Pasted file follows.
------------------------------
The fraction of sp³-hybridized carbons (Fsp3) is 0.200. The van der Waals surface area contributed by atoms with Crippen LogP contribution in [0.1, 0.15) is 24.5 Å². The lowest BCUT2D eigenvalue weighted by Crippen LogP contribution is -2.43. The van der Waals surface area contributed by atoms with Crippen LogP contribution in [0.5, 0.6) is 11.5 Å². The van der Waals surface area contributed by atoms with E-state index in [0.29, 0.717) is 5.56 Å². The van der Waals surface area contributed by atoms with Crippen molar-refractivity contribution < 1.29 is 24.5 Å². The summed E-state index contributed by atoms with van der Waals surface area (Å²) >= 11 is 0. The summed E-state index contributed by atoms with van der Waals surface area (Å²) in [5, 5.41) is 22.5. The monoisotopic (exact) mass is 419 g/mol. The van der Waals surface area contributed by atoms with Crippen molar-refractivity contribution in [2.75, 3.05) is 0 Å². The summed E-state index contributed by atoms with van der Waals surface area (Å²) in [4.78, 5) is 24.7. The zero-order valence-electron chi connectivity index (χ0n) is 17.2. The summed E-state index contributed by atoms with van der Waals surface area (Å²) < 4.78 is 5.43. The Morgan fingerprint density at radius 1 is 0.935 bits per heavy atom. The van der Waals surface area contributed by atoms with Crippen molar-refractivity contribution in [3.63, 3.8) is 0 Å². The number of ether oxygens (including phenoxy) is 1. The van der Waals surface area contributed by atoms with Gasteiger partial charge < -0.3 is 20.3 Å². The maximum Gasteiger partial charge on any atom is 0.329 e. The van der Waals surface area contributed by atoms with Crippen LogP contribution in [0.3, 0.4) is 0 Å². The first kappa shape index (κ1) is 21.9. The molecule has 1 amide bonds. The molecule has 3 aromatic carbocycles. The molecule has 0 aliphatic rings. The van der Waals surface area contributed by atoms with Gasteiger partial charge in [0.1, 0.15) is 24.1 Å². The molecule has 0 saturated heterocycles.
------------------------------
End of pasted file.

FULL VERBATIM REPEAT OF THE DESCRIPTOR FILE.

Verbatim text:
The fraction of sp³-hybridized carbons (Fsp3) is 0.200. The van der Waals surface area contributed by atoms with Crippen LogP contribution in [0.1, 0.15) is 24.5 Å². The lowest BCUT2D eigenvalue weighted by Crippen LogP contribution is -2.43. The van der Waals surface area contributed by atoms with Crippen LogP contribution in [0.5, 0.6) is 11.5 Å². The van der Waals surface area contributed by atoms with E-state index in [0.29, 0.717) is 5.56 Å². The van der Waals surface area contributed by atoms with Crippen molar-refractivity contribution < 1.29 is 24.5 Å². The summed E-state index contributed by atoms with van der Waals surface area (Å²) >= 11 is 0. The summed E-state index contributed by atoms with van der Waals surface area (Å²) in [5, 5.41) is 22.5. The monoisotopic (exact) mass is 419 g/mol. The van der Waals surface area contributed by atoms with Crippen molar-refractivity contribution in [2.75, 3.05) is 0 Å². The summed E-state index contributed by atoms with van der Waals surface area (Å²) in [4.78, 5) is 24.7. The zero-order valence-electron chi connectivity index (χ0n) is 17.2. The summed E-state index contributed by atoms with van der Waals surface area (Å²) < 4.78 is 5.43. The Morgan fingerprint density at radius 1 is 0.935 bits per heavy atom. The van der Waals surface area contributed by atoms with Crippen molar-refractivity contribution in [3.63, 3.8) is 0 Å². The number of ether oxygens (including phenoxy) is 1. The van der Waals surface area contributed by atoms with Gasteiger partial charge < -0.3 is 20.3 Å². The maximum Gasteiger partial charge on any atom is 0.329 e. The van der Waals surface area contributed by atoms with Crippen LogP contribution in [0.3, 0.4) is 0 Å². The first kappa shape index (κ1) is 21.9. The molecule has 1 amide bonds. The molecule has 3 aromatic carbocycles. The molecule has 0 aliphatic rings. The van der Waals surface area contributed by atoms with Gasteiger partial charge in [0.1, 0.15) is 24.1 Å². The molecule has 0 saturated heterocycles.